Victoria’s latest elective surgery slowdown is painful but necessary
Published in The Conversation, 17 July 2020
Category 3 procedures include hip and knee replacements and cataract procedures. Category 3 patients are the easiest to defer because they have been assessed as not requiring treatment within three months.
Elective surgery will also be reduced to no more than 50% of usual activity across all public hospitals and 75% in private hospitals.
Whether further reductions in planned surgery will be necessary — such as limiting category 2 patients — will depend on the trajectory of the pandemic, and the extent of competing demands from other emergency patients.
Deferring planned procedures is not an easy decision
Although some surgery is of limited value to the patient, and some problems would be better treated in other ways, in most cases the surgery is necessary to reduce pain and enable people to go about their day-to-day lives.
But as Victoria’s second wave reaches concerning heights, the Victorian government has to make difficult decisions.
Hospital beds, including intensive care beds, are used both for planned procedures and for emergency treatment — and that includes patients infected with COVID-19.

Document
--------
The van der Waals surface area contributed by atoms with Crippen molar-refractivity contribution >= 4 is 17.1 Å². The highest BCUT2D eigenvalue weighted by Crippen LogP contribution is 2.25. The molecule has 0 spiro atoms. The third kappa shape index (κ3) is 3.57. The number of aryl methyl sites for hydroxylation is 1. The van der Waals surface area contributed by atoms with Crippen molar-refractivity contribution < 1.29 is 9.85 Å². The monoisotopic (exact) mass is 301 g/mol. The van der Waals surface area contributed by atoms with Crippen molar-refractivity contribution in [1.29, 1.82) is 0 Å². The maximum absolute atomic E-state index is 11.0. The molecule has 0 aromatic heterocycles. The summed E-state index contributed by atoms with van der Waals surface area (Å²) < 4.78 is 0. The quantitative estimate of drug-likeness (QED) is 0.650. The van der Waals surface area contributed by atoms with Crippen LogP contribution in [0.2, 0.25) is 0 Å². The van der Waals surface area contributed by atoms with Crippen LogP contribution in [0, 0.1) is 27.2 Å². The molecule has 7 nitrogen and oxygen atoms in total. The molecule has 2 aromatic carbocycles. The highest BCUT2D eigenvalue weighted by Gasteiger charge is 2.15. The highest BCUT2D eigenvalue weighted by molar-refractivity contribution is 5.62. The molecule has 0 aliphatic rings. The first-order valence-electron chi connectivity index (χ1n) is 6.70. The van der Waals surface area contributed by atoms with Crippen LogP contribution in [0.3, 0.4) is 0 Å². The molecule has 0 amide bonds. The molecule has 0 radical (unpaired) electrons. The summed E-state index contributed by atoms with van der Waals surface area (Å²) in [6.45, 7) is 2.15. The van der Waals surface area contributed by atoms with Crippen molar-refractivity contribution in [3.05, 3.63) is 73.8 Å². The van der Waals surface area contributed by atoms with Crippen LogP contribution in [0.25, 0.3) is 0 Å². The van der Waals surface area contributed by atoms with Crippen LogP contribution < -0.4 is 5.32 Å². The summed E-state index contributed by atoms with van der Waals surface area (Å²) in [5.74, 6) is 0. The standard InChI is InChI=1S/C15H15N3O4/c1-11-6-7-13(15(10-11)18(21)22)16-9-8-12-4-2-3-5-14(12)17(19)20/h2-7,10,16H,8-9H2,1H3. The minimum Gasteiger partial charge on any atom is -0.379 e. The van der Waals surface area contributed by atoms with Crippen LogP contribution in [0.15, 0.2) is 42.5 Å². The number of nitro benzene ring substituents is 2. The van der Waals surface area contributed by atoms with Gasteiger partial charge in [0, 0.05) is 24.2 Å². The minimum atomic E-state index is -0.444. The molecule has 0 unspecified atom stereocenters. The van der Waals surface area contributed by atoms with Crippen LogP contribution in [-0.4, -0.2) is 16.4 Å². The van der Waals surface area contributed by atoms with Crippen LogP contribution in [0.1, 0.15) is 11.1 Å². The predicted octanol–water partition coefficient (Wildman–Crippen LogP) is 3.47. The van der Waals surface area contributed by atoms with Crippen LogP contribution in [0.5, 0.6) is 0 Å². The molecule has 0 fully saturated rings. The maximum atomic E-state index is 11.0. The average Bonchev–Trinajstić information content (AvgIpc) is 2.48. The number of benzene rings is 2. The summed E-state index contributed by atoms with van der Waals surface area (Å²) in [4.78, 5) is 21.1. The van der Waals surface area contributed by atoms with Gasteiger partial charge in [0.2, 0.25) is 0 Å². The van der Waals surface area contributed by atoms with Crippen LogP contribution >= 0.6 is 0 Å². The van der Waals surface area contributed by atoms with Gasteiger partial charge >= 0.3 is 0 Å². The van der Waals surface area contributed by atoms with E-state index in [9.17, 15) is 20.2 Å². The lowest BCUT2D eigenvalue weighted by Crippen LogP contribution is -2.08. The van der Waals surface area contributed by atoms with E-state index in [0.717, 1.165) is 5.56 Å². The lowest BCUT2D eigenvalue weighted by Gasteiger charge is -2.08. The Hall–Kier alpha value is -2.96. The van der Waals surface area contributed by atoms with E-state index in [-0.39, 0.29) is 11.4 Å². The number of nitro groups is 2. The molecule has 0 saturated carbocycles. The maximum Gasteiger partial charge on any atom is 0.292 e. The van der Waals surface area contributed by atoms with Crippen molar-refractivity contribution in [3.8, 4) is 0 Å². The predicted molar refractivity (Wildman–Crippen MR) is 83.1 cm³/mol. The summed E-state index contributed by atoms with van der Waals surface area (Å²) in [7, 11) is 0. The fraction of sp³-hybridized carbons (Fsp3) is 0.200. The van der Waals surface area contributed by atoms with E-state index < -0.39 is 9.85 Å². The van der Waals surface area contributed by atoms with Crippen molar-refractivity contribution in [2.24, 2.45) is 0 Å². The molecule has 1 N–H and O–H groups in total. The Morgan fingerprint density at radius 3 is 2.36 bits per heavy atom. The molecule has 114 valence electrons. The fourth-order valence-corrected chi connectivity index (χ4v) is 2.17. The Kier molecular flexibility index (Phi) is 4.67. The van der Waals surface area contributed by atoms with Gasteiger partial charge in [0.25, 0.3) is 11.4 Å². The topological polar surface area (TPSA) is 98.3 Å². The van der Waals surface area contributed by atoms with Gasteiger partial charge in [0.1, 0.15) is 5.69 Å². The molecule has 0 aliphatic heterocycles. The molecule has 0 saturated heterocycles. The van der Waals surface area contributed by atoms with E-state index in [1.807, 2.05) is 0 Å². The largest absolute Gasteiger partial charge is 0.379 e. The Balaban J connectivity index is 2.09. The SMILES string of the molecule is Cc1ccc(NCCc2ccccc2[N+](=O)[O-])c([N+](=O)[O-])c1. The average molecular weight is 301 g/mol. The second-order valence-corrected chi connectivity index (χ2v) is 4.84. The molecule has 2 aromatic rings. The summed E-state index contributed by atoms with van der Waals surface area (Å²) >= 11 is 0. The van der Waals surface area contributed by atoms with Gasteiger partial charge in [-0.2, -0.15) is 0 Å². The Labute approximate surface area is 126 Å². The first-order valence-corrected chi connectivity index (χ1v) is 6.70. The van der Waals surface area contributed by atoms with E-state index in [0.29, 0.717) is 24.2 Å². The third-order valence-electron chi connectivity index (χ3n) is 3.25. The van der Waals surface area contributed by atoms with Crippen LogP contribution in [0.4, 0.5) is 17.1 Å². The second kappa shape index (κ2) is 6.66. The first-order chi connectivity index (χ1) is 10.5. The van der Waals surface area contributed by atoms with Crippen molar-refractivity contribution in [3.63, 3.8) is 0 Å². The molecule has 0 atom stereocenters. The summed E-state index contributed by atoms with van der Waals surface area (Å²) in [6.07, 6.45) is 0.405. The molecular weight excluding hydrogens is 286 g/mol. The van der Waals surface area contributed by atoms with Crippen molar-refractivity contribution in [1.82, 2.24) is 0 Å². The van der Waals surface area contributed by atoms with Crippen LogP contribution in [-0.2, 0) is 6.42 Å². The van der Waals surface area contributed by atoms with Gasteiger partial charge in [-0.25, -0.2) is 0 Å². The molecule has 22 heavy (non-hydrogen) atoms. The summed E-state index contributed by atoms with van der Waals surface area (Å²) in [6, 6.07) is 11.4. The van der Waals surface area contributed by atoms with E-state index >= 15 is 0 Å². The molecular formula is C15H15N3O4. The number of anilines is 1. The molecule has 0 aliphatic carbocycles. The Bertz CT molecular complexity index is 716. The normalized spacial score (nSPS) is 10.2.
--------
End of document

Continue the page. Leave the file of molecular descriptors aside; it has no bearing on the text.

As the number of people infected in Victoria has increased, so too has the demand for beds. To avoid a situation in which people need to be turned away by hospitals or denied effective treatment, the proper course for government is to order hospitals to reschedule lower-priority planned procedures.
It’s a staffing issue too
The pressure on the system is exacerbated when the number of available hospital staff falls. We’re currently seeing high numbers of COVID-19 cases among health workers, meaning they — and any fellow staff they’ve been in contact with — are having to stay home to avoid infecting others.
Victoria has mandated minimum staffing ratios so when the number of available hospital staff falls, the supply of staffed beds also falls. This double whammy of increased demand and reduced supply makes it even more important for the government to make this choice.
This new deferral will be hard for patients whose procedures were deferred during the first wave of the pandemic. Some will have just been given a new date for their deferred surgery, but now face a further wait.
Unfortunately, there’s no way of knowing how long the deferral will be. Today has seen 428 new cases recorded in Victoria, and it’s still too early in the second lockdown to assess whether we’ve been able to bring the virus under control again.